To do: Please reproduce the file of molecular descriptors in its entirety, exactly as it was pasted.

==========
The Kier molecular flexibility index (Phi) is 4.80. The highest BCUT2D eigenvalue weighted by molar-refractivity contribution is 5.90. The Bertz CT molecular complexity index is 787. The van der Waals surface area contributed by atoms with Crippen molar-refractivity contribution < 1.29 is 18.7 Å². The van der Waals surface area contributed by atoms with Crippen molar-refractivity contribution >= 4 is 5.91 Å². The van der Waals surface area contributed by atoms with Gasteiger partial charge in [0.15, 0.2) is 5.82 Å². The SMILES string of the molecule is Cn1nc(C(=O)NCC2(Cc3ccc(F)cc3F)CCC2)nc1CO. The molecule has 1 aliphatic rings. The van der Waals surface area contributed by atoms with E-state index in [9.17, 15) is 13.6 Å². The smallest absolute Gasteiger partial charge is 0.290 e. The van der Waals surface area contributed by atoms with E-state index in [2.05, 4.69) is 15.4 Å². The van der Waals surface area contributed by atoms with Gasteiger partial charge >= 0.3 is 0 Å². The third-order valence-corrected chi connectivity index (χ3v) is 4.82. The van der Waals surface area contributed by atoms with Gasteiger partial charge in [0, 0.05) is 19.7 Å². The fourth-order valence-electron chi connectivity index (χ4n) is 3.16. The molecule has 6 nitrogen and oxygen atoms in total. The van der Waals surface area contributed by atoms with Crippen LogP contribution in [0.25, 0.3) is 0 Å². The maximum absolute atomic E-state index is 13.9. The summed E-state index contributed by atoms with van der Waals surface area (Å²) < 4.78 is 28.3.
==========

The Kier molecular flexibility index (Phi) is 4.80. The highest BCUT2D eigenvalue weighted by molar-refractivity contribution is 5.90. The Bertz CT molecular complexity index is 787. The van der Waals surface area contributed by atoms with Crippen molar-refractivity contribution < 1.29 is 18.7 Å². The van der Waals surface area contributed by atoms with Crippen molar-refractivity contribution >= 4 is 5.91 Å². The van der Waals surface area contributed by atoms with Gasteiger partial charge in [0.15, 0.2) is 5.82 Å². The SMILES string of the molecule is Cn1nc(C(=O)NCC2(Cc3ccc(F)cc3F)CCC2)nc1CO. The molecule has 1 aliphatic rings. The van der Waals surface area contributed by atoms with E-state index in [9.17, 15) is 13.6 Å². The smallest absolute Gasteiger partial charge is 0.290 e. The van der Waals surface area contributed by atoms with E-state index in [2.05, 4.69) is 15.4 Å². The van der Waals surface area contributed by atoms with Gasteiger partial charge >= 0.3 is 0 Å². The third-order valence-corrected chi connectivity index (χ3v) is 4.82. The van der Waals surface area contributed by atoms with Gasteiger partial charge in [0, 0.05) is 19.7 Å². The fourth-order valence-electron chi connectivity index (χ4n) is 3.16. The molecule has 6 nitrogen and oxygen atoms in total. The van der Waals surface area contributed by atoms with Crippen LogP contribution in [0.25, 0.3) is 0 Å². The maximum absolute atomic E-state index is 13.9. The summed E-state index contributed by atoms with van der Waals surface area (Å²) < 4.78 is 28.3.